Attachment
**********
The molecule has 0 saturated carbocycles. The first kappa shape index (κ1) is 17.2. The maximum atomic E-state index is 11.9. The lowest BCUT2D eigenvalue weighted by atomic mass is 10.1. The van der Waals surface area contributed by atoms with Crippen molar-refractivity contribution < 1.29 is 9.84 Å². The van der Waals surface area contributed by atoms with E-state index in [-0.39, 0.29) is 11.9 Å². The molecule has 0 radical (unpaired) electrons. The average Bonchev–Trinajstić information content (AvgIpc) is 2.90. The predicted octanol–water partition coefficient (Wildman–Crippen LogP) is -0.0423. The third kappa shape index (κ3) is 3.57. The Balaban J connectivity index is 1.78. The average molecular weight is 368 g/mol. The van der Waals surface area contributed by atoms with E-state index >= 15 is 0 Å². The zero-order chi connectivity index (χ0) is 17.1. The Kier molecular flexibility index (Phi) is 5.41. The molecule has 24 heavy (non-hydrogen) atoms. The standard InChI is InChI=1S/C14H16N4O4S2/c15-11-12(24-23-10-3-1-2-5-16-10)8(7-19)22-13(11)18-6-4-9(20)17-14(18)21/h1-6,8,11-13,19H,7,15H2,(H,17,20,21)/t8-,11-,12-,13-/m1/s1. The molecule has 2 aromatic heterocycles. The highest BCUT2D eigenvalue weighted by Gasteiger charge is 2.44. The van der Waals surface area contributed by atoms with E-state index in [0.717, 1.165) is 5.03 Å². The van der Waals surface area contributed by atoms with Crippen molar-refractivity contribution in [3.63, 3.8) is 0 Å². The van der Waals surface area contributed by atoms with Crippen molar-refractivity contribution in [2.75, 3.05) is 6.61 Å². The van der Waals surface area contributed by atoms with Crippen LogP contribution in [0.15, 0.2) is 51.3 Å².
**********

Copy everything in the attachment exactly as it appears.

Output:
The molecule has 0 saturated carbocycles. The first kappa shape index (κ1) is 17.2. The maximum atomic E-state index is 11.9. The lowest BCUT2D eigenvalue weighted by atomic mass is 10.1. The van der Waals surface area contributed by atoms with Crippen molar-refractivity contribution < 1.29 is 9.84 Å². The van der Waals surface area contributed by atoms with E-state index in [-0.39, 0.29) is 11.9 Å². The molecule has 0 radical (unpaired) electrons. The average Bonchev–Trinajstić information content (AvgIpc) is 2.90. The predicted octanol–water partition coefficient (Wildman–Crippen LogP) is -0.0423. The third kappa shape index (κ3) is 3.57. The Balaban J connectivity index is 1.78. The average molecular weight is 368 g/mol. The van der Waals surface area contributed by atoms with E-state index >= 15 is 0 Å². The zero-order chi connectivity index (χ0) is 17.1. The Kier molecular flexibility index (Phi) is 5.41. The molecule has 24 heavy (non-hydrogen) atoms. The standard InChI is InChI=1S/C14H16N4O4S2/c15-11-12(24-23-10-3-1-2-5-16-10)8(7-19)22-13(11)18-6-4-9(20)17-14(18)21/h1-6,8,11-13,19H,7,15H2,(H,17,20,21)/t8-,11-,12-,13-/m1/s1. The molecule has 2 aromatic heterocycles. The highest BCUT2D eigenvalue weighted by Gasteiger charge is 2.44. The van der Waals surface area contributed by atoms with E-state index in [0.717, 1.165) is 5.03 Å². The van der Waals surface area contributed by atoms with Crippen molar-refractivity contribution in [3.63, 3.8) is 0 Å². The van der Waals surface area contributed by atoms with Crippen molar-refractivity contribution in [2.75, 3.05) is 6.61 Å². The van der Waals surface area contributed by atoms with Crippen LogP contribution in [0.15, 0.2) is 51.3 Å².